In the beginning, it was LGBT. Then LGBTQ. Then LGBTQIA+. The very latest? LGBTQIAPK+, as far as I know. I’m a member of a lot of progressive groups, and sometimes it feels like a competition to keep up with the latest additions to this initialism and to use the right descriptors and terminology of the movement, the ones that aren’t offensive or haven’t become offensive or have been properly reappropriated. Conservatives are laughing at us, and I’m starting to think they have a point.
To me, the next step in this pattern of letters is clear: erase the initialism completely. Liberal and progressive friends, hang with me for a second. I promise, this is an argument coming from an ally.
Let me say this first: Identity politics are necessary for marginalized groups to take control of their identities and to fight oppression. I firmly believe human rights movements need these initialisms to give support and power to people whose sexualities have been deemed sinful, immoral, or disgusting by ignorant, intolerant people. There’s a reason one of the most common words associated with this movement is pride. When you’ve been wrongly shamed, persecuted, and even killed for centuries, you have to fight for your identity, embrace it, and come out with pride.
I also think that as individuals we need these labels — among so many others — to come to know ourselves. We as humans are wordsmiths and storytellers, and we want to get our own story down right. Without the knowledge of these labels, who knows how many people who identify as transgendered would never understand that their unique desires and experiences were completely okay? When you hear from transgendered folks who are older, the story is almost always the same: I had no idea what was wrong with me, but I knew it wasn’t normal, so I ignored it. For people going through this struggle, access to labels provides life-saving vindication.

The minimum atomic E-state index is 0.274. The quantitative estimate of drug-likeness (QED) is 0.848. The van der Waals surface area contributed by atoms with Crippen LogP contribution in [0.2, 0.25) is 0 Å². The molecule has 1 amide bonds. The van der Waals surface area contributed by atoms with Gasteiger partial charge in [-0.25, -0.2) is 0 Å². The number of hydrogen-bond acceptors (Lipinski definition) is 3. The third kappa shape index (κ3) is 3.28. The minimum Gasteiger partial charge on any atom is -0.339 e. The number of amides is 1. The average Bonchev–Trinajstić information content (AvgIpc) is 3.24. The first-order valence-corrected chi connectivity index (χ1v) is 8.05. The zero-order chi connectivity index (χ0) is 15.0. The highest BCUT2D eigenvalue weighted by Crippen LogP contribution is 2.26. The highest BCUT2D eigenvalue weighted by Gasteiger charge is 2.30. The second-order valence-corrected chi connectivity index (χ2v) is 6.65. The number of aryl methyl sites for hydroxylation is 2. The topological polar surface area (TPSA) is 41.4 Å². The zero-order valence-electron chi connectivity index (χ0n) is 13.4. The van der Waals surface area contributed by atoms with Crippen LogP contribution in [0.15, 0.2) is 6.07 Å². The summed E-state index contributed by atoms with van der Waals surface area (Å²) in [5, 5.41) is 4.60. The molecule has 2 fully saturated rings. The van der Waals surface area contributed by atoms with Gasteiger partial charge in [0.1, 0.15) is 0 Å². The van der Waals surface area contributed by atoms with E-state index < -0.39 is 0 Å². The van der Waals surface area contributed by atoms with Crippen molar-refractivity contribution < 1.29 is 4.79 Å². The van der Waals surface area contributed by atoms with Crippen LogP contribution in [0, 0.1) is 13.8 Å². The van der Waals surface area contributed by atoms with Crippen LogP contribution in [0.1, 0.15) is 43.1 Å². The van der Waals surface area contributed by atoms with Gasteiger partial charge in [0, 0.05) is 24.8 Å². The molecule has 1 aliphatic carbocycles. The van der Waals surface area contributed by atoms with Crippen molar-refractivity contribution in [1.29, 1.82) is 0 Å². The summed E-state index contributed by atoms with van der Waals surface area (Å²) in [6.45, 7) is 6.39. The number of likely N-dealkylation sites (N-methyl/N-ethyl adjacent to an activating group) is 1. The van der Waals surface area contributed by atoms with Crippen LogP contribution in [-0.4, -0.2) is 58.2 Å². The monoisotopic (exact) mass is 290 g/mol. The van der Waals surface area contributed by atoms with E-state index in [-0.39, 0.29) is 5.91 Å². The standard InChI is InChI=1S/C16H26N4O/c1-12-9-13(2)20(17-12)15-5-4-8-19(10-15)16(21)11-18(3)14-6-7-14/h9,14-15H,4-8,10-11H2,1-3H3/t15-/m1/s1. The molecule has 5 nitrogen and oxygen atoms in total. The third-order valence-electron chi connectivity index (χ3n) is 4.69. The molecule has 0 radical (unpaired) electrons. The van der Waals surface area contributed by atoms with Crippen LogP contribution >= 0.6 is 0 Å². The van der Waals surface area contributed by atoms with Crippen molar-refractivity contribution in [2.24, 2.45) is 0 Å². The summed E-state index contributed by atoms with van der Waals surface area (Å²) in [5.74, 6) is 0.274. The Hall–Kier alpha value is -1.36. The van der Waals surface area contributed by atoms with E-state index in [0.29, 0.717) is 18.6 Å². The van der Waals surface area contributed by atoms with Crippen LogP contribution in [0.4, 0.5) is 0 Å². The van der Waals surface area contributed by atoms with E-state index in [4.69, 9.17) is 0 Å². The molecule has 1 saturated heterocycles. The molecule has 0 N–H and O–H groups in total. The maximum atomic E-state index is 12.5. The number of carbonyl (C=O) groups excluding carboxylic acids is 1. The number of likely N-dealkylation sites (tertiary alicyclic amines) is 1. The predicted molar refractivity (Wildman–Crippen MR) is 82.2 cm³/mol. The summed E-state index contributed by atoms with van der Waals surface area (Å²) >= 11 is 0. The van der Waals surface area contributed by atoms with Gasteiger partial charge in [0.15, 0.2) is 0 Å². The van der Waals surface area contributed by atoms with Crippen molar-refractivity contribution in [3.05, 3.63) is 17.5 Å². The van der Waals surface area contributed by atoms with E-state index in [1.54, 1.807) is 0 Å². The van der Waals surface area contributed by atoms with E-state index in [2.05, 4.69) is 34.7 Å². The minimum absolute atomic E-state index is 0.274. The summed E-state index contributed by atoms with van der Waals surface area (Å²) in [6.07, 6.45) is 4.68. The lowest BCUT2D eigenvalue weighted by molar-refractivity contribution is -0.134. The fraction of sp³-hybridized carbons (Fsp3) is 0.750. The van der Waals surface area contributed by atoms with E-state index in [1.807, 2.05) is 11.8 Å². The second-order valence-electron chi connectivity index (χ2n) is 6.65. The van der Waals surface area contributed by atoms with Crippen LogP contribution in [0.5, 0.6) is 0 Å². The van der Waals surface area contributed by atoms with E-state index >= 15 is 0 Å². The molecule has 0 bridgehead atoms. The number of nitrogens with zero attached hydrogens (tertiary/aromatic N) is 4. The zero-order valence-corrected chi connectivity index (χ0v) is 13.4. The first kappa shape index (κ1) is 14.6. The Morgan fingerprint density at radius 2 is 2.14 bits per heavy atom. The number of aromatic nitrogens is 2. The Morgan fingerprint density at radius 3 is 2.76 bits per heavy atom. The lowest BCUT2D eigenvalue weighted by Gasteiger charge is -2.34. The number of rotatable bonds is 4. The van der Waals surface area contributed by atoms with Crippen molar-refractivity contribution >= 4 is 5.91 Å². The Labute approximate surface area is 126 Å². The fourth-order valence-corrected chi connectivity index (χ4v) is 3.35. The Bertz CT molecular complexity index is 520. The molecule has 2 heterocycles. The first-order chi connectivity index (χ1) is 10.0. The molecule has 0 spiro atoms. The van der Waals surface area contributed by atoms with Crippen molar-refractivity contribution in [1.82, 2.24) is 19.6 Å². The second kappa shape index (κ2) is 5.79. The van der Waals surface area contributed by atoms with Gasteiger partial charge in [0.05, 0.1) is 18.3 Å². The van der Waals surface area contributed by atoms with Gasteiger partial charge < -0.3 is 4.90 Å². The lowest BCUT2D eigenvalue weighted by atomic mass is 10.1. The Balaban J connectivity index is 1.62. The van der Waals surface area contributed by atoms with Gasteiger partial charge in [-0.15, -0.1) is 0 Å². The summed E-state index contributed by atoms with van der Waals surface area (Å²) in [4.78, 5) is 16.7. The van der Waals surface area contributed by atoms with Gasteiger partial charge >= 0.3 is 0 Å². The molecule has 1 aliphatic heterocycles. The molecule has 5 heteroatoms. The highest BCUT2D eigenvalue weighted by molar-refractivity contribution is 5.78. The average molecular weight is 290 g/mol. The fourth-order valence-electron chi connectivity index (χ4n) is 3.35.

There is no letter in LGBTQIAPK I fully relate to. Growing up in the buckle of the Bible belt in Knoxville, Tennesssee, I was horrified when I began having sexual desires I knew were shameful and condemned by the church I went to. I tried as hard as I could to shut them down. In high school, when I became friends with people perched on unique points of the sexual spectrum, discovered the genetics of sexuality, and gained some much-needed confidence, I finally challenged the people around me on their views. I was told that bisexuality — the label I falsely chose — was just an excuse to sleep around.
Our identities are in no way set in stone and we shouldn’t pretend they are. Politically and personally, labels have been necessary for a certain period of time and for good reasons. As an ally and not-quite-straight person, though, I think the next step in our culture’s sexual evolution should be the shedding of labels. I don’t foresee labels disappearing completely — we’ll always have LGBTQIAPK because people with unique sexual identities will always exist — but ultimately, we need to consciously rise above them within the movement and as individuals.
Here’s what I mean. I hope that my daughter’s best friend in high school won’t sit on her bed and cry because when he came out to his friend, the guy thought it was a joke. I hope “coming out” will be a thing of the past. I hope she won’t have to ask herself what percentage of her identity is straight and gay or something else, as if she needs to decide or will ever know for sure. I hope if she falls in love with someone she never thought she could fall for, she’ll let herself follow her heart. If I had to guess, I’d say she will struggle. I’ve got hope that it will be a little easier than it was for me, though.
As Socrates said, “I know one thing; that I know nothing.” We learn and label, and we think we have knowledge. But the next level of wisdom is rising above those labels and understanding they will never fully reflect our deeper reality. Politically and societally, this may never happen. I hope for other people, though, it happens on a personal level. I have no sexuality to confess and no label I subject myself to. Maybe I will someday, but for now, I’m most content without one.